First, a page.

A purported leak of internal documents has revealed the deeply ingrained critical social justice and race theory teachings found in Disney’s latest employee diversity and inclusion training program.
According to the documents, which independent journalist Christopher F. Rufo claims to have obtained from a company whistleblower, Disney’s new ‘Reimagine Tomorrow’ program consists of a number of different modules aimed at teaching employees how to both be ‘anti-racist.’
One such module titled Allyship for Race Consciousness asks employees to “take ownership of educating yourself about structural anti-Black racism in the current and historical context,” while also avoiding having to “rely on your Black colleagues to educate you,” as the task would be too “emotionally taxing.”
Disney also claims that not only does the United States have “a long history of systemic racism and transphobia,” but that most non-Black employees, particularly white employees, “work through feelings of guilt, shame, and defensiveness to understand what is beneath them and what needs to be healed.”
Asserting that potential allies must embrace “discomfort and humility,” Disney further urges employees to “challenge colorblind ideologies and rhetoric” such as “All Lives Matter” or “I don’t see color” and to “not question or debate Black colleagues’ lived experience.”
Ironically, Disney also asks institutions to both “be aware of tokenism, when Black professionals are expected to be representative for their entire race” and “mention professional skills and qualities of Black colleagues when they are not around to provide visibility and sponsorship,” not realizing that the latter request is literally tokenization.
Another module, What Can I Do About Racism?, asks employees to reject equality, or the goal of “equal treatment and access to opportunities,” in favor of equity, or “the equality of the outcome.”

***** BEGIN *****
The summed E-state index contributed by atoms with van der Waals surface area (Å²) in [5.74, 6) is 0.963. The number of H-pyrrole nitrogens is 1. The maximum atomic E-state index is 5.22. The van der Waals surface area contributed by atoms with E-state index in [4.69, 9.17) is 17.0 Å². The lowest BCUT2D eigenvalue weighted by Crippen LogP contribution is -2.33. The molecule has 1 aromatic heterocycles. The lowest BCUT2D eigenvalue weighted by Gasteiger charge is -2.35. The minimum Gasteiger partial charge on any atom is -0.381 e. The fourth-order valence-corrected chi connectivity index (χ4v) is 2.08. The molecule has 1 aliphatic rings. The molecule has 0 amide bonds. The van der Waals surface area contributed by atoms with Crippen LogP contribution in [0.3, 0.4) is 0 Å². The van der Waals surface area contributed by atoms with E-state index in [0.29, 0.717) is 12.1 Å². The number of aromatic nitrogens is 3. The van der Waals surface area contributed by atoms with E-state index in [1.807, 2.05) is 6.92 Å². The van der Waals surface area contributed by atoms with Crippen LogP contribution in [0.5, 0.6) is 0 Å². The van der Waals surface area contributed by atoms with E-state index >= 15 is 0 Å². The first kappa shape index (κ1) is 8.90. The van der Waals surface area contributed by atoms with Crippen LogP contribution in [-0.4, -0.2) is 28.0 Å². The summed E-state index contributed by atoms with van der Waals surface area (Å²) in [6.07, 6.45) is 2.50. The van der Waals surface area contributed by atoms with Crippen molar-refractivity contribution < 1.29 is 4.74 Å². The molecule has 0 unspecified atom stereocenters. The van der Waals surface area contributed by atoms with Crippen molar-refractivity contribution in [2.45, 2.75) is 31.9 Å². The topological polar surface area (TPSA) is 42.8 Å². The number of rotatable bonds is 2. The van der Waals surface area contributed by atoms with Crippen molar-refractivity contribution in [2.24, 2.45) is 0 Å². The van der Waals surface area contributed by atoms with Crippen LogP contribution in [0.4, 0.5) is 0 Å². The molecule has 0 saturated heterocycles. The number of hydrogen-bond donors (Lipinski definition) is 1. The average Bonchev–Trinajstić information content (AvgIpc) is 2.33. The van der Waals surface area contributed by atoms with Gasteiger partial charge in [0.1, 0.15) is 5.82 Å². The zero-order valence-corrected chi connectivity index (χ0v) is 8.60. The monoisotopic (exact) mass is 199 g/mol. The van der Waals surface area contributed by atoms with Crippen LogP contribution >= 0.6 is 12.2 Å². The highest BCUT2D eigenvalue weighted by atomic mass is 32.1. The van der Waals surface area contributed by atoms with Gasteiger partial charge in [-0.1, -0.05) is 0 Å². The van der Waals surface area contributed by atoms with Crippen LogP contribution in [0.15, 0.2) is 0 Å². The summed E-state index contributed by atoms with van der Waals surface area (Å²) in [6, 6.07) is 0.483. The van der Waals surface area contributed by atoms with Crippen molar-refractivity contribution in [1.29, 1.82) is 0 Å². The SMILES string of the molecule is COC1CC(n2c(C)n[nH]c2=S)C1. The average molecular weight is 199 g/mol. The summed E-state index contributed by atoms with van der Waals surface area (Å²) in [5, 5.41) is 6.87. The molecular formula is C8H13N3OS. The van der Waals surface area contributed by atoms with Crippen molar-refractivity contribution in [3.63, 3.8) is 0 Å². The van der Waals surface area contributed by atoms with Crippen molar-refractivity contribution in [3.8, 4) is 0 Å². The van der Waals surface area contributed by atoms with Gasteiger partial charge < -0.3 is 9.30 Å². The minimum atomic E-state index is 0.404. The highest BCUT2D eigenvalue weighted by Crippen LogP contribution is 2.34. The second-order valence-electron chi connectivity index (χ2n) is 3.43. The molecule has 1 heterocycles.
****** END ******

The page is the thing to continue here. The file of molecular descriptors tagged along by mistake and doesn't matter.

In one ‘Pro Inclusion Tip’ featured in the module, Disney recommends that employees “talk openly” about everyone’s race and ethnicities in order “to appeal to people’s conscious values and challenge their unconscious biases.”
“But be aware that if you’re going to talk about race, identify everyone’s race,” continues the tip. “By identifying someone as Black or Latinx, but not categorizing someone else as White, you’re saying that White is the norm by which all other races are measured.”
The module concludes with a number of recommended resources for further reading, including Ibram X. Kendi’s ‘How To Be An Anti-Racist’ and Robin DiAngelo’s ‘White Fragility.’
In another external resource, titled ‘75 Things White People Can Do For Racial Justice’ (which was updated to ‘103 Things White People Can Do For Racial Justice’ on September 21st 2020), white individuals are invited to “donate to your local BLM chapter,” “participate in reparations,” and “decolonize your bookshelf,” among other anti-racist activities.
As noted by Rufo, Disney put these ideas into practice by sponsoring the creation of a “21-Day Racial Equity and Social Justice Challenge,” which begins with a lesson on “systemic racism” that “tells participants they have ‘all been raised in a society that elevates white culture over others.’”
After next completing a “white privilege checklist”, participants are then instructed to complete an exercise called “How To Tell If You Have White Fragility,” which teaches that the belief in statements such as “I am a good person, I can’t be racist” and “I was taught to treat everyone the same” is evidence of internalized racism and white fragility.